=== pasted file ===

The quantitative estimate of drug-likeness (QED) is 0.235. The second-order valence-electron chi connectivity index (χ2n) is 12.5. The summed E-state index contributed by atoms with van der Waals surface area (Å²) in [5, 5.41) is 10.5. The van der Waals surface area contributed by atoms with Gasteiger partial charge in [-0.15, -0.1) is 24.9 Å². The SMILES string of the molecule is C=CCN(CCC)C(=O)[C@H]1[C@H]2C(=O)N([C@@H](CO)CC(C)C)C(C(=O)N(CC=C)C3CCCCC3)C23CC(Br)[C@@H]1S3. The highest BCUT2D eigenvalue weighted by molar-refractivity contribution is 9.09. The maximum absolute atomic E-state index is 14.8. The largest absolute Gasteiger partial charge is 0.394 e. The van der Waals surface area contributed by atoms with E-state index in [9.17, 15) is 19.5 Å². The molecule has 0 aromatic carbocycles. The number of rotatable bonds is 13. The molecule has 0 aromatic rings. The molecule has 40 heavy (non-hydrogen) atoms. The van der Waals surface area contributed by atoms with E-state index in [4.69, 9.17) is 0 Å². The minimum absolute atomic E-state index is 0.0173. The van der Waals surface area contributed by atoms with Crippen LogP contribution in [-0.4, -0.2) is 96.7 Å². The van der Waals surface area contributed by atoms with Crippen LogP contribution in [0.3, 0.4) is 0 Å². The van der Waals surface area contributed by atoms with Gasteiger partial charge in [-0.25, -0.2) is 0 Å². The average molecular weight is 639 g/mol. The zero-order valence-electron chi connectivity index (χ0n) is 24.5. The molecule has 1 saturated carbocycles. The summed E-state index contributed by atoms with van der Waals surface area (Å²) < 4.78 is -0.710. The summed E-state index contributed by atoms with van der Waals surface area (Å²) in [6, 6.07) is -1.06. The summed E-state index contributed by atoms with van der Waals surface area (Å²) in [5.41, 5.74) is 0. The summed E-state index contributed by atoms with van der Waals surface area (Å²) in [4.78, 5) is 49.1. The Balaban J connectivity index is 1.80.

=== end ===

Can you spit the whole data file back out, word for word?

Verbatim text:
The quantitative estimate of drug-likeness (QED) is 0.235. The second-order valence-electron chi connectivity index (χ2n) is 12.5. The summed E-state index contributed by atoms with van der Waals surface area (Å²) in [5, 5.41) is 10.5. The van der Waals surface area contributed by atoms with Gasteiger partial charge in [-0.15, -0.1) is 24.9 Å². The SMILES string of the molecule is C=CCN(CCC)C(=O)[C@H]1[C@H]2C(=O)N([C@@H](CO)CC(C)C)C(C(=O)N(CC=C)C3CCCCC3)C23CC(Br)[C@@H]1S3. The highest BCUT2D eigenvalue weighted by molar-refractivity contribution is 9.09. The maximum absolute atomic E-state index is 14.8. The largest absolute Gasteiger partial charge is 0.394 e. The van der Waals surface area contributed by atoms with E-state index in [9.17, 15) is 19.5 Å². The molecule has 0 aromatic carbocycles. The number of rotatable bonds is 13. The molecule has 0 aromatic rings. The molecule has 40 heavy (non-hydrogen) atoms. The van der Waals surface area contributed by atoms with E-state index in [4.69, 9.17) is 0 Å². The minimum absolute atomic E-state index is 0.0173. The van der Waals surface area contributed by atoms with Crippen LogP contribution in [-0.4, -0.2) is 96.7 Å². The van der Waals surface area contributed by atoms with Crippen LogP contribution in [0.3, 0.4) is 0 Å². The van der Waals surface area contributed by atoms with Gasteiger partial charge in [-0.25, -0.2) is 0 Å². The average molecular weight is 639 g/mol. The zero-order valence-electron chi connectivity index (χ0n) is 24.5. The molecule has 1 saturated carbocycles. The summed E-state index contributed by atoms with van der Waals surface area (Å²) < 4.78 is -0.710. The summed E-state index contributed by atoms with van der Waals surface area (Å²) in [6, 6.07) is -1.06. The summed E-state index contributed by atoms with van der Waals surface area (Å²) in [5.41, 5.74) is 0. The summed E-state index contributed by atoms with van der Waals surface area (Å²) in [4.78, 5) is 49.1. The Balaban J connectivity index is 1.80.